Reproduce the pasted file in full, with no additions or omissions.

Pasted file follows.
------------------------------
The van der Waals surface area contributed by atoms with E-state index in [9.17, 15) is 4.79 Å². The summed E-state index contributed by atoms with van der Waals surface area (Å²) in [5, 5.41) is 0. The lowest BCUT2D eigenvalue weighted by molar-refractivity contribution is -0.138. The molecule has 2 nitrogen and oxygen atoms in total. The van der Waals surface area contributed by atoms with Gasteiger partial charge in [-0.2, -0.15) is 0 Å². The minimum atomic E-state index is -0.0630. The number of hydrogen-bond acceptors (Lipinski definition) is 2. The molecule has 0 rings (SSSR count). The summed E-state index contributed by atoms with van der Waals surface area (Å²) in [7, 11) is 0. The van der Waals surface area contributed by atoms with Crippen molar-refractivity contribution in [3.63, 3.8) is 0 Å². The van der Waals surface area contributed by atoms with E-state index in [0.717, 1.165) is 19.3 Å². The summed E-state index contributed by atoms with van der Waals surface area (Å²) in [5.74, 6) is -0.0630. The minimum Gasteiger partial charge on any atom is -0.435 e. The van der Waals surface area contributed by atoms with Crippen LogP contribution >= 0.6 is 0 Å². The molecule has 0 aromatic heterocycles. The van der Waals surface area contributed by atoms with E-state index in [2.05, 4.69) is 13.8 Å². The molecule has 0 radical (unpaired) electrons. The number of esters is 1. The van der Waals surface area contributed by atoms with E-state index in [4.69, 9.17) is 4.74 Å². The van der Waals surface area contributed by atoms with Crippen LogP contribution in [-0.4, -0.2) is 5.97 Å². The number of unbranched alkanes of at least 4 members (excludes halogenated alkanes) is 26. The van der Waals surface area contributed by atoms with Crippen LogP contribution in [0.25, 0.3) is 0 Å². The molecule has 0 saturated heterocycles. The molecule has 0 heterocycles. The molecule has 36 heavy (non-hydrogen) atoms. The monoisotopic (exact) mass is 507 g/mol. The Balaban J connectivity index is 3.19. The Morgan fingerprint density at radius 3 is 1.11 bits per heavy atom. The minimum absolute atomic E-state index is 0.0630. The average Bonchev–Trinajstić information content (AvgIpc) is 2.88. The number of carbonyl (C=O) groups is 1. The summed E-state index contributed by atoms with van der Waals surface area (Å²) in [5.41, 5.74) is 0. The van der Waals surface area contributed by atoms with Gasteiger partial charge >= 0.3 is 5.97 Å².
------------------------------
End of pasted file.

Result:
The van der Waals surface area contributed by atoms with E-state index in [9.17, 15) is 4.79 Å². The summed E-state index contributed by atoms with van der Waals surface area (Å²) in [5, 5.41) is 0. The lowest BCUT2D eigenvalue weighted by molar-refractivity contribution is -0.138. The molecule has 2 nitrogen and oxygen atoms in total. The van der Waals surface area contributed by atoms with Gasteiger partial charge in [-0.2, -0.15) is 0 Å². The minimum atomic E-state index is -0.0630. The number of hydrogen-bond acceptors (Lipinski definition) is 2. The molecule has 0 rings (SSSR count). The summed E-state index contributed by atoms with van der Waals surface area (Å²) in [7, 11) is 0. The van der Waals surface area contributed by atoms with Crippen molar-refractivity contribution in [3.63, 3.8) is 0 Å². The van der Waals surface area contributed by atoms with E-state index in [0.717, 1.165) is 19.3 Å². The summed E-state index contributed by atoms with van der Waals surface area (Å²) in [5.74, 6) is -0.0630. The minimum Gasteiger partial charge on any atom is -0.435 e. The van der Waals surface area contributed by atoms with Crippen LogP contribution >= 0.6 is 0 Å². The molecule has 0 aromatic heterocycles. The van der Waals surface area contributed by atoms with E-state index in [2.05, 4.69) is 13.8 Å². The molecule has 0 radical (unpaired) electrons. The number of esters is 1. The van der Waals surface area contributed by atoms with E-state index in [4.69, 9.17) is 4.74 Å². The van der Waals surface area contributed by atoms with Crippen LogP contribution in [-0.4, -0.2) is 5.97 Å². The number of unbranched alkanes of at least 4 members (excludes halogenated alkanes) is 26. The van der Waals surface area contributed by atoms with Crippen LogP contribution in [0.25, 0.3) is 0 Å². The molecule has 0 saturated heterocycles. The molecule has 0 heterocycles. The molecule has 36 heavy (non-hydrogen) atoms. The monoisotopic (exact) mass is 507 g/mol. The Balaban J connectivity index is 3.19. The Morgan fingerprint density at radius 3 is 1.11 bits per heavy atom. The minimum absolute atomic E-state index is 0.0630. The average Bonchev–Trinajstić information content (AvgIpc) is 2.88. The number of carbonyl (C=O) groups is 1. The summed E-state index contributed by atoms with van der Waals surface area (Å²) in [5.41, 5.74) is 0. The van der Waals surface area contributed by atoms with Gasteiger partial charge >= 0.3 is 5.97 Å².